AT&T has established a centralized marketplace of key technologies which are available for different lines of business to leverage. AI/ML is a key part of that central resource alongside other aspects such as data and API management tools. Murray notes: "Acumos is the cornerstone for bringing the AI/ML components to the marketplace so people across the company can see what is available."

AT&T is keen for other operators to get involved in Acumos. "We see rapid growth in the use of AI/ML in our company and we want other service providers to collaborate with us in bringing the best models to the marketplace to solve our respective business needs," notes Murray. "It is also about establishing best practice about how we share and train models, share data, and deal with all the ethical issues around AI."

Orange launches external AI marketplace
Aside from AT&T the other service provider that has shown most interest in Acumos to date is France's Orange. Jamil Chawki, Intrapreneur founder and CEO of Orange's AI Marketplace, is creating the first Acumos-based AI marketplace in Europe. The marketplace currently has 14 models for internal usage within Orange but the plan is to make models, from Orange and third parties, available in the public marketplace before year end.

Chawki sees the key use cases for Orange's AI Marketplace as operations, sales and marketing. The models for internal usage cover areas such as churn prediction, fraud detection, incident detection, ticket classification and sentiment analysis. According to Chawki, "With the Acumos-based AI Marketplace we are looking to create a two-sided business model where producers can publish their solutions and make money while users can tap into a deep pool of expertise." Companies that Chawki says have expressed an interest in Orange's AI Marketplace include Technicolor and Mediego.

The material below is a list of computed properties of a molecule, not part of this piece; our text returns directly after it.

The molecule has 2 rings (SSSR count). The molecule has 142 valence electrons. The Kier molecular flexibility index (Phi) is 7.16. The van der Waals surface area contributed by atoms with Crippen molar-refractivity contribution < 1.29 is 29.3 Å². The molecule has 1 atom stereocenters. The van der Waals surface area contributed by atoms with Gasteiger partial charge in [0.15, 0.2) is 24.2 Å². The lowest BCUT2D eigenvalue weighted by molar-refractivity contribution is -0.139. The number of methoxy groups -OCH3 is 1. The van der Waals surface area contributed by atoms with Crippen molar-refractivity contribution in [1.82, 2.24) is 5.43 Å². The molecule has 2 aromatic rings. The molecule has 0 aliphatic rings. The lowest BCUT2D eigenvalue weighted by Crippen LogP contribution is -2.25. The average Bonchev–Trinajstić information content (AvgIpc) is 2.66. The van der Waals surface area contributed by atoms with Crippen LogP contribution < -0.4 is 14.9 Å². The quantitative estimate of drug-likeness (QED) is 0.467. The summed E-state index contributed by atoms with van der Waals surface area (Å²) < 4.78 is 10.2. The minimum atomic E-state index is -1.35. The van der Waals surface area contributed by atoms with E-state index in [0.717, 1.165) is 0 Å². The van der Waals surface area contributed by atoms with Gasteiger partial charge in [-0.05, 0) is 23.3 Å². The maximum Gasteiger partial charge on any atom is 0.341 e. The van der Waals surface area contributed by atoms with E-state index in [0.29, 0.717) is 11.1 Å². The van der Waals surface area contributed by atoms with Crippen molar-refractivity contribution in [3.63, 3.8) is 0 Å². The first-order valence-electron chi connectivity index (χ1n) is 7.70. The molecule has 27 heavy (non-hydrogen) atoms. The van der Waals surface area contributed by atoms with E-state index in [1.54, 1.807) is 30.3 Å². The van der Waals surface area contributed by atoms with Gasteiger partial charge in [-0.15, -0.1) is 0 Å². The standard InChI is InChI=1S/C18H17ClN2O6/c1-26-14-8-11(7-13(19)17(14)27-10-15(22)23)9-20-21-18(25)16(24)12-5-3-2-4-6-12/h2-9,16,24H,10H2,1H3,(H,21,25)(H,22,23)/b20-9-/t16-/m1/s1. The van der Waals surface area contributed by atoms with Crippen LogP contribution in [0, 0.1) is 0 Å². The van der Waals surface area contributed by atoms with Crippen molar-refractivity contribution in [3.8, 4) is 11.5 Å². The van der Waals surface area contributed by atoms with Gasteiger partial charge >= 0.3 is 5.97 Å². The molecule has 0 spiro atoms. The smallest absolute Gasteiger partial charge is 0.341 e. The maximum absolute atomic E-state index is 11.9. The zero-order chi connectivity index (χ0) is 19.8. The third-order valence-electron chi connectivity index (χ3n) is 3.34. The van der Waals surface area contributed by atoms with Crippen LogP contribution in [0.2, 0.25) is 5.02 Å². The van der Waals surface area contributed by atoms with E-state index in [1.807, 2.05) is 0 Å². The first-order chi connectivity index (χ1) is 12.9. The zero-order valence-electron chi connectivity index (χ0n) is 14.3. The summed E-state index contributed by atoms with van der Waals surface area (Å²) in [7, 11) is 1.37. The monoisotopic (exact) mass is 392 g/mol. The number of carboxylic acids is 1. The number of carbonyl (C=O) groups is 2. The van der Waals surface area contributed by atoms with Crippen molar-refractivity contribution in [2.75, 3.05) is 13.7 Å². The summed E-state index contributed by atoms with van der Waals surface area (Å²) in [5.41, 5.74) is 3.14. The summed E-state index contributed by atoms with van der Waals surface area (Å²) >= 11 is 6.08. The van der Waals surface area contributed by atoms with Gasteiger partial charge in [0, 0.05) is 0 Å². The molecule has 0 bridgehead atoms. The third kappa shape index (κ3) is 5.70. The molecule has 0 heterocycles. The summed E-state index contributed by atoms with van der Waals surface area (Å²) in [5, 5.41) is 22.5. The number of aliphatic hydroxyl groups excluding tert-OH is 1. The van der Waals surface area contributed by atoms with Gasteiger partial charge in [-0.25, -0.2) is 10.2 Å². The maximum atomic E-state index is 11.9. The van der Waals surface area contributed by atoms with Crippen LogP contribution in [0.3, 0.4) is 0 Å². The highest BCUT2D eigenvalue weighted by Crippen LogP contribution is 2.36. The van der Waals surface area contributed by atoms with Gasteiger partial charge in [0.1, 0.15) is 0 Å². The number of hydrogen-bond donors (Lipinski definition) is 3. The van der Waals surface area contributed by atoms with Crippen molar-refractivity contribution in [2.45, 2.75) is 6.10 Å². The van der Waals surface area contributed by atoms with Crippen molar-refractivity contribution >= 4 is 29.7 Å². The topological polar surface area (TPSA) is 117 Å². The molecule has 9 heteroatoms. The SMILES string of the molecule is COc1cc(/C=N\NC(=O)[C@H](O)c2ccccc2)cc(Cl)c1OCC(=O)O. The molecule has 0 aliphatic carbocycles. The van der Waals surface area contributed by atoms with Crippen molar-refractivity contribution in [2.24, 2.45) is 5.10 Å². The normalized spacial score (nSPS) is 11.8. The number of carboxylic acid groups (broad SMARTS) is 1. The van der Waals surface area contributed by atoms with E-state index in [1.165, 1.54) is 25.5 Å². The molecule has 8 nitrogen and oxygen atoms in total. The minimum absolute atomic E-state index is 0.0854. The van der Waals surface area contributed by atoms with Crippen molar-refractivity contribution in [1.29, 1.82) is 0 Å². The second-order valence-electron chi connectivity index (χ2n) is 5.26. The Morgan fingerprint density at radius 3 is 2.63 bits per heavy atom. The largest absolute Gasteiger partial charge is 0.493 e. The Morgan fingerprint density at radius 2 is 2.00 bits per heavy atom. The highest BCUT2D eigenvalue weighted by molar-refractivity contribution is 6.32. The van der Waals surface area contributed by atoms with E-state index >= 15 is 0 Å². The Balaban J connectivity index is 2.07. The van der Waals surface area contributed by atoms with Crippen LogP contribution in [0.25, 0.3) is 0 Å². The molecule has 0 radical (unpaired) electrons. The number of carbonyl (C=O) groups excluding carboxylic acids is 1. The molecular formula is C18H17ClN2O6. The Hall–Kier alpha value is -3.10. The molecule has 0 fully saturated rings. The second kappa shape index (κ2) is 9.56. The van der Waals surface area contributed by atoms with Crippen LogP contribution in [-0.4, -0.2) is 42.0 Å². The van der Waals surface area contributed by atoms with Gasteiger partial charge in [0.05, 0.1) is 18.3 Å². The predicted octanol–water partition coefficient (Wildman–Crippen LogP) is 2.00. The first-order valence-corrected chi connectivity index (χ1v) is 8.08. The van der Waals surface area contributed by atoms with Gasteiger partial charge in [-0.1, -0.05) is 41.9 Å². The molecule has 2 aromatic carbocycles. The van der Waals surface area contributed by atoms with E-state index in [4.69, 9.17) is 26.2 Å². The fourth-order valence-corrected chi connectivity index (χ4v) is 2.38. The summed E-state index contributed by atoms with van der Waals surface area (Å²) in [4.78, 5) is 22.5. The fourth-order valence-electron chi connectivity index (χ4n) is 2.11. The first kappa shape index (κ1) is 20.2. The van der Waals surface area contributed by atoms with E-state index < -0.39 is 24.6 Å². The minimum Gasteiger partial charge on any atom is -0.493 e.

My two cents
It's good to see Acumos address some of the shortcomings of its initial release, especially the ability for third parties to monetize models that they upload to a marketplace. It will be interesting to see how the Orange AI Marketplace develops and whether this can become a template for operators to not only leverage Acumos for their own internal AI projects, but also as a platform for AI services across multiple industries.

— James Crawshaw, Senior Analyst, Heavy Reading

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About the Author(s)

James Crawshaw

Principal Analyst, Service Provider Operations and IT, Omdia

James Crawshaw is a contributing analyst to Heavy Reading's Insider reports series. He has more than 15 years of experience as an analyst covering technology and telecom companies for investment banks and industry research firms. He previously worked as a fund manager and a management consultant in industry.